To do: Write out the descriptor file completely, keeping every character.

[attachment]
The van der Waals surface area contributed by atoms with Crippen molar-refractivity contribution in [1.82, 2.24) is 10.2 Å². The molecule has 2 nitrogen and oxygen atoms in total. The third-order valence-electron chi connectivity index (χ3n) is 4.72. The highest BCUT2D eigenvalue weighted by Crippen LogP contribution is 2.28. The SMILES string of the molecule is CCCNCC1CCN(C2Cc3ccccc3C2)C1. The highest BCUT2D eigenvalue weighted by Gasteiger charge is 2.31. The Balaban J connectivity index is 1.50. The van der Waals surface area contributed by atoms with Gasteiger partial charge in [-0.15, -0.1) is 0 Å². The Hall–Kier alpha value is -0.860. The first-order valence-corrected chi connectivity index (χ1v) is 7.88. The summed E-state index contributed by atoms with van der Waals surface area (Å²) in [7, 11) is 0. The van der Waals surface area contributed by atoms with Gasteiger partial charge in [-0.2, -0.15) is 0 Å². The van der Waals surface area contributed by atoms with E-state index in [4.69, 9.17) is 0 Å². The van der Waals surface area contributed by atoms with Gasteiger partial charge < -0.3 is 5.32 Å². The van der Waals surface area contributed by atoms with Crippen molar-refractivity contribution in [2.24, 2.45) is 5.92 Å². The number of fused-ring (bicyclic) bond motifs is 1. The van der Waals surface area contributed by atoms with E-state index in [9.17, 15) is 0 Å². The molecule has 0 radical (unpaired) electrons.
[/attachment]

The van der Waals surface area contributed by atoms with Crippen molar-refractivity contribution in [1.82, 2.24) is 10.2 Å². The molecule has 2 nitrogen and oxygen atoms in total. The third-order valence-electron chi connectivity index (χ3n) is 4.72. The highest BCUT2D eigenvalue weighted by Crippen LogP contribution is 2.28. The SMILES string of the molecule is CCCNCC1CCN(C2Cc3ccccc3C2)C1. The highest BCUT2D eigenvalue weighted by Gasteiger charge is 2.31. The Balaban J connectivity index is 1.50. The van der Waals surface area contributed by atoms with Gasteiger partial charge in [-0.15, -0.1) is 0 Å². The Hall–Kier alpha value is -0.860. The first-order valence-corrected chi connectivity index (χ1v) is 7.88. The summed E-state index contributed by atoms with van der Waals surface area (Å²) in [7, 11) is 0. The van der Waals surface area contributed by atoms with Gasteiger partial charge in [-0.2, -0.15) is 0 Å². The van der Waals surface area contributed by atoms with E-state index in [4.69, 9.17) is 0 Å². The van der Waals surface area contributed by atoms with Gasteiger partial charge < -0.3 is 5.32 Å². The van der Waals surface area contributed by atoms with Crippen molar-refractivity contribution in [2.24, 2.45) is 5.92 Å². The number of fused-ring (bicyclic) bond motifs is 1. The van der Waals surface area contributed by atoms with E-state index in [9.17, 15) is 0 Å². The molecule has 0 radical (unpaired) electrons.